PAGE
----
The power of a critical friend – Collective Change Facilitation

Do you ever wish you could call a friend to bounce ideas around or ask them for their opinion? Do you wish you had someone you could rely on to provide you with honest but constructive advice? Or someone who can keep an eye on the big picture and ask those tricky questions that get you thinking? Collective Change Facilitators (sometimes known as Collective Impact Facilitators) are an important part of the Prevention Translation and Support System being developed as part of the CREATE-ing Pathways to Child Wellbeing project. Collective Change Facilitators work to strengthen Community Coalition functioning, a factor that has been linked to coalition success when influencing positive community change. They support collaboration and relationships within and external to the community coalition by working alongside members of a partnership to enhance their functioning while also building capacity.

As part of this presentation, we will unpack what it means to be a Collective Change Facilitator and discuss the impact of a critical friend walking alongside you. 

This presentation will be led by CREATE Project Team member and Collective Change Facilitator Dr Sara Branch and Collective Change Facilitator Ms Charmaine Stubbs from The Salvation Army.

Thank you to everybody who attended this webinar

To access the slides and recordings from this webinar click here


July 1st 2020

Coalition Wellbeing – Reviewing how well your collaboration works – the value of measuring the quality of community partnerships to enhance functionality and amplify impact

The natural fluctuations that occur in communities and community coalitions underline the importance of establishing a routine process for all partners to engage in regular reflection about coalition wellbeing and functioning. Self-review can be a powerful catalyst for growth and achieving shared goals. Collecting information that promotes reflection forms a core part of a continuous learning and improvement cycle and can help coalition members strengthen the way they work together to enhance outcomes for their community. The Coalition Wellbeing Survey was developed as a tool for use by community coalitions to review their collective practices in a systematic and replicable way. It helps coalitions gather reliable data on factors that are known to underpin successful collaborative initiatives.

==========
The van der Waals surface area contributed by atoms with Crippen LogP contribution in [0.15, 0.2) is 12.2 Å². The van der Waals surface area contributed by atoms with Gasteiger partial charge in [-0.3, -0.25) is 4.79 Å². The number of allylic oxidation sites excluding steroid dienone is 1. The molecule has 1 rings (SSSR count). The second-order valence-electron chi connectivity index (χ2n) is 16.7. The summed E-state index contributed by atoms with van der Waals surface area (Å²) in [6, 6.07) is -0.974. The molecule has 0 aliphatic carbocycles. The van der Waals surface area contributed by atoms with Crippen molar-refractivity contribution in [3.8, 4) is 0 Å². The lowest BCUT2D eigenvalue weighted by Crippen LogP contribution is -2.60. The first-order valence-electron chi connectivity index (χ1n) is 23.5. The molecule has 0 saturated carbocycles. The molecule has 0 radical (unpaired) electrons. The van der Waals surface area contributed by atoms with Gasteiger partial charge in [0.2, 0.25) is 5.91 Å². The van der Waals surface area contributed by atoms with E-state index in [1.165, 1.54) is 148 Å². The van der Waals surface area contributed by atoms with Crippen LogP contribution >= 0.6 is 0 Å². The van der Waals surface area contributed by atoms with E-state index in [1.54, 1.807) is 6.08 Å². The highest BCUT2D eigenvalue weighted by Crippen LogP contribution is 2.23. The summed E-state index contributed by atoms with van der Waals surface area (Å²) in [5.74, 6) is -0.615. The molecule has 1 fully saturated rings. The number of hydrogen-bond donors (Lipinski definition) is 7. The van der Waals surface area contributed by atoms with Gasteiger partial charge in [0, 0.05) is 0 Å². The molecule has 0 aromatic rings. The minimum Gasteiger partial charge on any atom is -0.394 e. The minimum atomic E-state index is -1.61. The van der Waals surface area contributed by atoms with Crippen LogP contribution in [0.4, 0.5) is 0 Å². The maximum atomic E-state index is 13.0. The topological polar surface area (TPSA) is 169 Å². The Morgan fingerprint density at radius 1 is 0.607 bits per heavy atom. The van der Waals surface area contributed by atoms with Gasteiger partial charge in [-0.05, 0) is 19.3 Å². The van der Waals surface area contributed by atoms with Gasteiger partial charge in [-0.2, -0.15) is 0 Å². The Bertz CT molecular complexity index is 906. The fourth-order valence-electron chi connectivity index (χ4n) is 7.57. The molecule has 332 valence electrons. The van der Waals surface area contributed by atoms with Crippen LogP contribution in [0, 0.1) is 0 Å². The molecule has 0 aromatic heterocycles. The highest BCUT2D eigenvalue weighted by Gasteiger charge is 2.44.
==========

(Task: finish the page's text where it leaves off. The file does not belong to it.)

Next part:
Within the CREATE-ing Pathways to Child Wellbeing Project the Coalition Wellbeing Survey has been used by community coalitions throughout Queensland and NSW to measure coalition wellbeing and strengthen their collaboration. This presentation will discuss the value of using measurement tools like the Coalition Wellbeing Survey to strengthen collaboration.  

This presentation will be led by CREATE Project Co-director Professor Ross Homel and Principal Research Fellow Dr Kate Freiberg.

Thank you to everybody who attended this webinar

To access the slides and recordings from this webinar click here


July 22nd 2020 

Getting the measure of child wellbeing with Rumble’s Quest: A tool for schools and their communities

The voices of children are often missing when decisions are made about how best to enhance their wellbeing. Rumble’s Quest was developed so decision makers would have a reliable way to engage primary-school-aged children directly in the measurement of school- and community-wide social and emotional wellbeing.

Rumble’s Quest is a robust and reliable measure of wellbeing designed specifically for 6-to-12 year old children. It offers a scientifically validated and developmentally-appropriate process for assessing multiple dimensions of child wellbeing. It is presented as an engaging computer game, so children can respond to the questions in a natural way.

Rumble’s Quest is an effective tool for assessment, program planning, and program evaluation. It helps schools and other child-serving organisations to: understand children’s strengths; plan supportive action in response to identified opportunities for growth; and review the effects of those actions once undertaken.

This webinar will introduce you to the Rumble’s Quest package. This includes the measure itself, and a management dashboard that offers training modules and reporting tools that empower schools and service agencies to collect, review, and act on data to tailor initiatives that promote the wellbeing of children in their community.

Presented by Dr Kate Freiberg, Principal Research Fellow – Griffith Criminology Institute.

Thank you to everybody who attended this webinar

To access the slides and recordings from this webinar click here


July 29th 2020

The power of data for community coalitions: Deciding together – risk and protective factor – methodology

In recent years many communities have invested in preparing ‘State of the Child’ reports for their areas in order to guide decisions about how to improve the wellbeing of local children.